Figure (abstract P093)
figure ah

Left panel: correlation plot between height-adjusted phase angle/serum creatinine (cm*/mg/dL) and measured 24 h creatinine clearance (mL/min) in training cohort. Right panel: correlation plot between measured 24 h-creatinine clearance (mL/min) and predicted 24 h-creatinine clearance based in height adjusted phase angle (mL/min) in validation cohort. Parallels lines represent 95% confidence interval.

P094 Serum creatinine ratio as predictor of patient-centered long-term outcome after cardiac surgery

P Pickkers1, MC Kraan2, K Pardali2, A Shaw3, A Shenoi4, J Gerss5, A Zarbock6

1Radboudumc, Intensive Care, Nijmegen, Netherlands, 2AM-Pharma, AM-Pharma, Utrecht, Netherlands, 3Cleveland Clinic, Intensive Care and Resuscitation, Cleveland, USA, 4Boston Strategic Partners, Statistics, Boston, USA, 5Institute of Biostatistics and Clinical Research, University of Münster, Münster, Germany, 6University Hospital Münster, Dept. of Anesthesiology, Intensive Care and Pain Medicine, Münster, Germany

Critical Care 2024, 28(Suppl 1): P094

Introduction: Acute kidney injury (AKI) in patients undergoing cardiac surgery relate to the development of major adverse kidney events up to day 90 (MAKE90). We tested whether the serum creatinine ratio (sCrRatio), defined as the ratio between the highest serum creatinine in the first five post-operative days and the pre-operative measurement, can predict major adverse kidney events up to day 90 (MAKE90).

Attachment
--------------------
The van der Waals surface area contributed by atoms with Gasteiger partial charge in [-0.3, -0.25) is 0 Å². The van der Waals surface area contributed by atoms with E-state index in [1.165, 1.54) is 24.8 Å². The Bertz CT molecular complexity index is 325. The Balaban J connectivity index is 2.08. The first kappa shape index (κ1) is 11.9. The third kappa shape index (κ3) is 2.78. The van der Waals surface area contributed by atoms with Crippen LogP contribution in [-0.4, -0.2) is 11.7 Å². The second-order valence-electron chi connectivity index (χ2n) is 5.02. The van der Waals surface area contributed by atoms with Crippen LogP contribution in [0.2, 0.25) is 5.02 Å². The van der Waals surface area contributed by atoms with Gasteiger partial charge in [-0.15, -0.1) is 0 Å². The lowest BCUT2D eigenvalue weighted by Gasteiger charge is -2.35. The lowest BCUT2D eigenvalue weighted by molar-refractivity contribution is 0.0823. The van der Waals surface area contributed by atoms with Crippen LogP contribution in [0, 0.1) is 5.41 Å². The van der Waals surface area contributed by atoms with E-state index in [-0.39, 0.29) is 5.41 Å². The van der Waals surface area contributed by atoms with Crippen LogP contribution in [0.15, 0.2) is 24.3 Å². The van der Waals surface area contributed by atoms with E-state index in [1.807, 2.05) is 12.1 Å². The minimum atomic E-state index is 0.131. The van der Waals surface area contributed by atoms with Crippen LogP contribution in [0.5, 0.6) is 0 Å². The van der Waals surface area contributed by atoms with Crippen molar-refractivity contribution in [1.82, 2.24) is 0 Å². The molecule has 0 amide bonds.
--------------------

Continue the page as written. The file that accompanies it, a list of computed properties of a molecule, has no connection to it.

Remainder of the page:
Methods: A development cohort and an external validation cohort with patients undergoing cardiac surgery were investigated.

Results: In the development cohort (n = 6576), 54.2% of patients developed AKI by post-operative Day 5 using the kidney disease global outcomes (KDIGO) criteria, and in the validation cohort (n = 554) this was 28.4%. The cut-off value (where sensitivity was equal to specificity) for sCrRatio was 1.25 in the development cohort. The incidence of MAKE90 in the development cohort was 16.7% and in the validation cohort 24.4%.In the development cohort, the positive and negative predictive value (PPV and NPV (95% confidence interval)) for patients with AKI to develop MAKE90 were 25% (23–26) and 92% (91–93), for sCrR higher than cut-off they were 33% (31–35) and 90% (90–91). In the validation cohort they were 42% (34–51) and 83% (79–88) and 47% (38–54) and 81% (2.37–6.03), respectively (Table).